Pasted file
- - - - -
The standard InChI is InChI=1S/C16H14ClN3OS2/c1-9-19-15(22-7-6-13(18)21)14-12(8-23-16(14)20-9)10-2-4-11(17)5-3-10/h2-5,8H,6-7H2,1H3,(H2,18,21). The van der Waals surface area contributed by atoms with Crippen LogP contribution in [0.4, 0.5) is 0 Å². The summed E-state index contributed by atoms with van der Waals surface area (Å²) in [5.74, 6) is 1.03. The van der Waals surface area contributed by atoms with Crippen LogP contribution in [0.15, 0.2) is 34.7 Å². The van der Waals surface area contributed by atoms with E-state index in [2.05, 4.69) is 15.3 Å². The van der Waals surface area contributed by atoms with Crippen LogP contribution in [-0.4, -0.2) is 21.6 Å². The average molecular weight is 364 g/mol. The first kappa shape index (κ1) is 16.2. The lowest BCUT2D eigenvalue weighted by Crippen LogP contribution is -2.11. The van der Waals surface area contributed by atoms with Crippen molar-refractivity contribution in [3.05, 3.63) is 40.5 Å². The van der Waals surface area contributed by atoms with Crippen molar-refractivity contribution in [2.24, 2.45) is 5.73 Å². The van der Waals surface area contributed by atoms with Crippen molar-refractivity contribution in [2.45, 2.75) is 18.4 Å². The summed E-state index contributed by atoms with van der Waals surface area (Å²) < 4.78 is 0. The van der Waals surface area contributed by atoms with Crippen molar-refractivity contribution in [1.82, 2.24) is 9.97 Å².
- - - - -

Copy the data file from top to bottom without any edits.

The standard InChI is InChI=1S/C16H14ClN3OS2/c1-9-19-15(22-7-6-13(18)21)14-12(8-23-16(14)20-9)10-2-4-11(17)5-3-10/h2-5,8H,6-7H2,1H3,(H2,18,21). The van der Waals surface area contributed by atoms with Crippen LogP contribution in [0.4, 0.5) is 0 Å². The summed E-state index contributed by atoms with van der Waals surface area (Å²) in [5.74, 6) is 1.03. The van der Waals surface area contributed by atoms with Crippen LogP contribution in [0.15, 0.2) is 34.7 Å². The van der Waals surface area contributed by atoms with E-state index in [2.05, 4.69) is 15.3 Å². The van der Waals surface area contributed by atoms with Crippen LogP contribution in [-0.4, -0.2) is 21.6 Å². The average molecular weight is 364 g/mol. The first kappa shape index (κ1) is 16.2. The lowest BCUT2D eigenvalue weighted by Crippen LogP contribution is -2.11. The van der Waals surface area contributed by atoms with Crippen molar-refractivity contribution in [3.05, 3.63) is 40.5 Å². The van der Waals surface area contributed by atoms with Crippen molar-refractivity contribution in [2.24, 2.45) is 5.73 Å². The van der Waals surface area contributed by atoms with Crippen molar-refractivity contribution in [2.45, 2.75) is 18.4 Å². The summed E-state index contributed by atoms with van der Waals surface area (Å²) < 4.78 is 0. The van der Waals surface area contributed by atoms with Crippen molar-refractivity contribution in [1.82, 2.24) is 9.97 Å².